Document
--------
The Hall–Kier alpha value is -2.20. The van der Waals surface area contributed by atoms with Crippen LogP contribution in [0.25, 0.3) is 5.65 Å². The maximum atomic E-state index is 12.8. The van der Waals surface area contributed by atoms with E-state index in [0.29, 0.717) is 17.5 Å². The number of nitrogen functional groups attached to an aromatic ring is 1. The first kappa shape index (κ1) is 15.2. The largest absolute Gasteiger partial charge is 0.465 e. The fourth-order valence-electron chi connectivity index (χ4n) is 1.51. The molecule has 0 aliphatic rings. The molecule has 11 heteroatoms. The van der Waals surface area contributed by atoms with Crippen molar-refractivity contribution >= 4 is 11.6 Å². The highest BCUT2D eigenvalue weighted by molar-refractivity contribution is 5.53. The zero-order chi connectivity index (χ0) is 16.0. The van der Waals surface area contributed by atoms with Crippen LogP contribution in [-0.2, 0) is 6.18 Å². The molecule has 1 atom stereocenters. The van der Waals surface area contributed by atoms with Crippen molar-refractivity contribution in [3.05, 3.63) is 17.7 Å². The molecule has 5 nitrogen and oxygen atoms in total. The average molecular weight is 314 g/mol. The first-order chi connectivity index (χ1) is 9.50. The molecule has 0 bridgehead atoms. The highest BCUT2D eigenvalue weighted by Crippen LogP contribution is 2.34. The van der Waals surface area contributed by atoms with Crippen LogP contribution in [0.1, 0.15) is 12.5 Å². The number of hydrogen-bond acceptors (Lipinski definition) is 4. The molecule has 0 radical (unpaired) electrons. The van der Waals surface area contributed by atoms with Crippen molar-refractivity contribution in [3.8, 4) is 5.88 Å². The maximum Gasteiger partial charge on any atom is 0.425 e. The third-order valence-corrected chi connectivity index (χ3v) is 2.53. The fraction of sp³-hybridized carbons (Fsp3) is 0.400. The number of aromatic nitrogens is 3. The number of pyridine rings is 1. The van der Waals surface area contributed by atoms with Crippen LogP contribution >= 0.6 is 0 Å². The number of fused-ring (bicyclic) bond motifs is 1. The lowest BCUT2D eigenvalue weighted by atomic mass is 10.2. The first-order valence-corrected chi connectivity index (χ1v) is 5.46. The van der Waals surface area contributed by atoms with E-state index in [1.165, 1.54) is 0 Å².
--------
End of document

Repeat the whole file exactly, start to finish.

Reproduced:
The Hall–Kier alpha value is -2.20. The van der Waals surface area contributed by atoms with Crippen LogP contribution in [0.25, 0.3) is 5.65 Å². The maximum atomic E-state index is 12.8. The van der Waals surface area contributed by atoms with E-state index in [0.29, 0.717) is 17.5 Å². The number of nitrogen functional groups attached to an aromatic ring is 1. The first kappa shape index (κ1) is 15.2. The largest absolute Gasteiger partial charge is 0.465 e. The fourth-order valence-electron chi connectivity index (χ4n) is 1.51. The molecule has 0 aliphatic rings. The molecule has 11 heteroatoms. The van der Waals surface area contributed by atoms with Crippen molar-refractivity contribution >= 4 is 11.6 Å². The highest BCUT2D eigenvalue weighted by molar-refractivity contribution is 5.53. The zero-order chi connectivity index (χ0) is 16.0. The van der Waals surface area contributed by atoms with Crippen LogP contribution in [-0.2, 0) is 6.18 Å². The molecule has 1 atom stereocenters. The van der Waals surface area contributed by atoms with Crippen molar-refractivity contribution in [3.05, 3.63) is 17.7 Å². The molecule has 5 nitrogen and oxygen atoms in total. The average molecular weight is 314 g/mol. The first-order chi connectivity index (χ1) is 9.50. The molecule has 0 bridgehead atoms. The highest BCUT2D eigenvalue weighted by Crippen LogP contribution is 2.34. The van der Waals surface area contributed by atoms with Crippen LogP contribution in [0.1, 0.15) is 12.5 Å². The number of hydrogen-bond acceptors (Lipinski definition) is 4. The molecule has 0 radical (unpaired) electrons. The van der Waals surface area contributed by atoms with Crippen molar-refractivity contribution in [3.8, 4) is 5.88 Å². The maximum Gasteiger partial charge on any atom is 0.425 e. The third-order valence-corrected chi connectivity index (χ3v) is 2.53. The fraction of sp³-hybridized carbons (Fsp3) is 0.400. The number of aromatic nitrogens is 3. The number of pyridine rings is 1. The van der Waals surface area contributed by atoms with Crippen LogP contribution >= 0.6 is 0 Å². The number of fused-ring (bicyclic) bond motifs is 1. The lowest BCUT2D eigenvalue weighted by atomic mass is 10.2. The first-order valence-corrected chi connectivity index (χ1v) is 5.46. The van der Waals surface area contributed by atoms with E-state index in [1.165, 1.54) is 0 Å².